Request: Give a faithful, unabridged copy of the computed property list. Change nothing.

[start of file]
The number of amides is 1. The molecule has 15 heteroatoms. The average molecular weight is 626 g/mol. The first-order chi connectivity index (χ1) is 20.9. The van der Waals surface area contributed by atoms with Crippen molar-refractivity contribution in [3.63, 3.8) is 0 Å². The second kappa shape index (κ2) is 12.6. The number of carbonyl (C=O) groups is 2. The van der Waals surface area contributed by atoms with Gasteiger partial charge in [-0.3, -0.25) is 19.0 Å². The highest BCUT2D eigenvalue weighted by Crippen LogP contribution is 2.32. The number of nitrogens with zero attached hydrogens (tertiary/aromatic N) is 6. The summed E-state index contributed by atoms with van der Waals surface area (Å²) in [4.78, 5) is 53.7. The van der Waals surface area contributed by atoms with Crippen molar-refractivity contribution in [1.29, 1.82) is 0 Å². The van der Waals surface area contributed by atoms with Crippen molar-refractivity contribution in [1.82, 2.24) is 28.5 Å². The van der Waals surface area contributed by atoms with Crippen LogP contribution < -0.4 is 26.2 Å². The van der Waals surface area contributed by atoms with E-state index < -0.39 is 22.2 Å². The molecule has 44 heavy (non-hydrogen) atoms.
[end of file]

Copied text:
The number of amides is 1. The molecule has 15 heteroatoms. The average molecular weight is 626 g/mol. The first-order chi connectivity index (χ1) is 20.9. The van der Waals surface area contributed by atoms with Crippen molar-refractivity contribution in [3.63, 3.8) is 0 Å². The second kappa shape index (κ2) is 12.6. The number of carbonyl (C=O) groups is 2. The van der Waals surface area contributed by atoms with Gasteiger partial charge in [-0.3, -0.25) is 19.0 Å². The highest BCUT2D eigenvalue weighted by Crippen LogP contribution is 2.32. The number of nitrogens with zero attached hydrogens (tertiary/aromatic N) is 6. The summed E-state index contributed by atoms with van der Waals surface area (Å²) in [4.78, 5) is 53.7. The van der Waals surface area contributed by atoms with Crippen molar-refractivity contribution in [1.29, 1.82) is 0 Å². The van der Waals surface area contributed by atoms with Crippen molar-refractivity contribution in [1.82, 2.24) is 28.5 Å². The van der Waals surface area contributed by atoms with Crippen LogP contribution < -0.4 is 26.2 Å². The van der Waals surface area contributed by atoms with E-state index < -0.39 is 22.2 Å². The molecule has 44 heavy (non-hydrogen) atoms.